International effort promotes traditional diet for health
Pangnirtung one of 12 communities in project
Getting people off chips and pop and back into country foods like seal: that’s among the goals of a health promotion project in Pangnirtung.
Pangnirtung is one of 12 indigenous communities around the world involved in a project to protect and promote healthy and locally-available foods which indigenous peoples have traditionally harvested and eaten.
In addition to Pangnirtung, this project involves 12 indigenous communities in Japan, Thailand, India, Pohnepei, two African locations, Peru and Columbia as well as the Gwich’in in the Northwest Territories and the Nuxalk Nation in British Columbia.
A mix of traditional knowledge, story telling and country food will be used to help turn more people back to a healthy diet in Pangnirtung, Looee Okalik of Pangirntung told a session on indigenous food systems at the recent International Congress on Circumpolar Health in Yellowknife.
Okalik works with the Inuit Tapiriit Kanatami in Ottawa, which is promoting the project along with McGill University’s Centre for Indigenous Peoples’ Nutrition and the Environment.
Most adults in Pangnirtung drink two cans of sugary soda pop a day, the project’s diet survey found.
The diet survey determined that Pannituumiut also consume a lot of country food.
But less-nutritious store-bought foods are eating into the traditional diet, which is rich in nutrients and vitamins, and putting them more at risk of developing obesity, heart disease and diabetes.
Narwhal, seal, caribou and beluga, when consumed regularly and in ample quantities, likely yielded all nutrients Inuit needed in the past, says the diet survey.
This traditional diet was low in carbohydrates, which are plentiful in commercial products like bread and pasta or sweetened pop, juices and candies.
Inuit used to get all the carbs they needed from raw meat and blood, plants, berries and caribou stomach contents.
“The current exposures to high amounts of refined carbohydrates are alarming,” the survey says.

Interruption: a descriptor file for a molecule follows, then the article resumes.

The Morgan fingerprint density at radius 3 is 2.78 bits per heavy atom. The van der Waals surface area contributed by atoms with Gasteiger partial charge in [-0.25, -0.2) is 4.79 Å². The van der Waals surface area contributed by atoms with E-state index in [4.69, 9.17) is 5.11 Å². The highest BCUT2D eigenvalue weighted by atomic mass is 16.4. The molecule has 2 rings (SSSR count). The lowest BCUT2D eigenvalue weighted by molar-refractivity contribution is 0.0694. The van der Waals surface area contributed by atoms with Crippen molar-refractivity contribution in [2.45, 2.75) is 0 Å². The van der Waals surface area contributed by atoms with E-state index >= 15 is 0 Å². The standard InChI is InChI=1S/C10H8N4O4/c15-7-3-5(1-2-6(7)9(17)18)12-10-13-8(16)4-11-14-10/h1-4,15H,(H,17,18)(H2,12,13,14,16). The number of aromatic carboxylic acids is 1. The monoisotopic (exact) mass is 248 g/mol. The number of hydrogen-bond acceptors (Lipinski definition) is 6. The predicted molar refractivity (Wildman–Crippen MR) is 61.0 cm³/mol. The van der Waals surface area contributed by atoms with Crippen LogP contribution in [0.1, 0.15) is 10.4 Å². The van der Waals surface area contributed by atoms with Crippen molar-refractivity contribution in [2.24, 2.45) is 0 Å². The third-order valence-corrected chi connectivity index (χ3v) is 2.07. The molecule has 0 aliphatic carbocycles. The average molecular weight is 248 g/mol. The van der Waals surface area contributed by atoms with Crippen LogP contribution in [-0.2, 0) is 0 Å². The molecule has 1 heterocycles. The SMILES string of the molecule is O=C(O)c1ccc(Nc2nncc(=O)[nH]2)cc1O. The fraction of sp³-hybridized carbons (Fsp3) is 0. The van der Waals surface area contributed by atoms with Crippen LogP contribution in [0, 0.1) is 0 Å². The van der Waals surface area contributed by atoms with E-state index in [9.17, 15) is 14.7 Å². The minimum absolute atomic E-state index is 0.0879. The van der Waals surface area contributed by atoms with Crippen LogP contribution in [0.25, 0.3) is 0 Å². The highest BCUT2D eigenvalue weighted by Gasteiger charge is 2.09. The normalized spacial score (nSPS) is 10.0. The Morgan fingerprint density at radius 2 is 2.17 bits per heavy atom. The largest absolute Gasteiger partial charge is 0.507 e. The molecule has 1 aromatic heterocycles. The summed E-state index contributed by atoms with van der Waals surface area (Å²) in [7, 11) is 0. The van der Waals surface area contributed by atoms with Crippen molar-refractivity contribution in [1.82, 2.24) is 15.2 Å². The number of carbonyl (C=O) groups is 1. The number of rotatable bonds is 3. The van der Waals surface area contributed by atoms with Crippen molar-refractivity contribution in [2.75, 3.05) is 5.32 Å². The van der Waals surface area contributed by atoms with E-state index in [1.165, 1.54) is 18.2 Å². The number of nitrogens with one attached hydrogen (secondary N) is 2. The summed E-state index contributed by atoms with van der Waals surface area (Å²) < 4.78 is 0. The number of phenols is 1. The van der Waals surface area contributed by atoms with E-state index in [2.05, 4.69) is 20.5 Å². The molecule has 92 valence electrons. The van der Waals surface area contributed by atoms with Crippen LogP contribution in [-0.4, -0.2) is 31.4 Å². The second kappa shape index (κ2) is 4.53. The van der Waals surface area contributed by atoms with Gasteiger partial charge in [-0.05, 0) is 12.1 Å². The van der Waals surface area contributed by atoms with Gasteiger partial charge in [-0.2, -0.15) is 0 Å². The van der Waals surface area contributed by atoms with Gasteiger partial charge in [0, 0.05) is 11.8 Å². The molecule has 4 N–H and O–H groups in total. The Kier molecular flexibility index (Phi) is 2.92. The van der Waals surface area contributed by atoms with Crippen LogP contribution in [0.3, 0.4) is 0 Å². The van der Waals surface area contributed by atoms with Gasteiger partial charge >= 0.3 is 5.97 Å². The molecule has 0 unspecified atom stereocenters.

Pangirtung is one of the most food-rich places in Nunavut, with 79 local species that can be eaten, including shrimp, cod, clams, Arctic char, caribou, seal, whale, rabbits, seabirds and berries.
But “abundantly available and low cost” store-bought foods are replacing traditional foods, the survey says.
And, as market food competes with traditional food, many in Pangnirtung now worry about where the next meal will come from— because it’s expensive to buy food.
Eight in 10 per cent worry that “our food will run out before we get money to buy more,” and half say they don’t have “country food when I want to eat it.”
Half the households in Pangnirtung say they run short of food during the year.
Activities to promote the use of more country foods and healthy store-bought foods will be fun, Okalik said.
Involving radio, schools and stores, they’ll also be inexpensive and able to be duplicated across the Inuit region, she said.
But more access to affordable market food and country food is needed to guarantee these efforts’ success.
A push for more government policies to prevent environmental damage, contamination to the food chain and climate change is also part the larger global project, whose findings have been published in a book called Indigenous Peoples’ Food Systems.
Indigenous food systems are “treasures of knowledge,” which are increasingly affected by globalization, according to Dr. Harriet Kuhnlein, the founding director of CINE, who led the global project on indigenous peoples’ food systems with Chief Bill Erasmus.
“Indigenous peoples must take charge and control of this food system,” she told the Yellowknife conference.
But man-made change, largely out of control of indigenous peoples, is a big obstacle, said Charlie Snowshoe, who presented the Gwitch’n part of the indigenous foods project at the conference.
Ducks used to make a noise “like a jet landing” when they set down at a nearby lake because they were so numerous, Snowshoe said.
But when Snowshoe recently went back to visit this lake, he found there were no ducks at all. He said he believes the development of the Alberta oil sands killed them off.
Snowshoe said most youth in his community now receive only a small part of their energy from local foods, “which is very sad, very very sad.” More than three in 10 are obese.
Thanks in part to its participation in the indigenous foods project, the picture has improved among the Nuxalk who live in the Bella Coola valley of British Columbia.
Their main food in the past was the ooligan, a fatty and plentiful fish, which provided a rich package of vitamin A, calcium, iron, zinc, fatty acids, and four heavy metals.
Ooligans, which are similar to smelt, are also known as candlefish because they have so much grease they can be lit like candles.
Part of the Nuxalk culture for thousands of years, ooligans are no longer found in Bella Coola in large numbers— due to climate change or over-fishing— so many among the Nuxalk have turned to less nutritious, imported foods.
But since the health promotion project started, the Nuxalk have held many fitness events and feasts, and upped the total amount of traditional foods, such as sockeye salmon, fish roe and berries, which people eat.
The next stage of the project in Pangnirtung will also see whether all the activities planned for this community can also help change people’s habits.
Copies of the Indigenous Peoples’ Food Systems can be ordered from this site.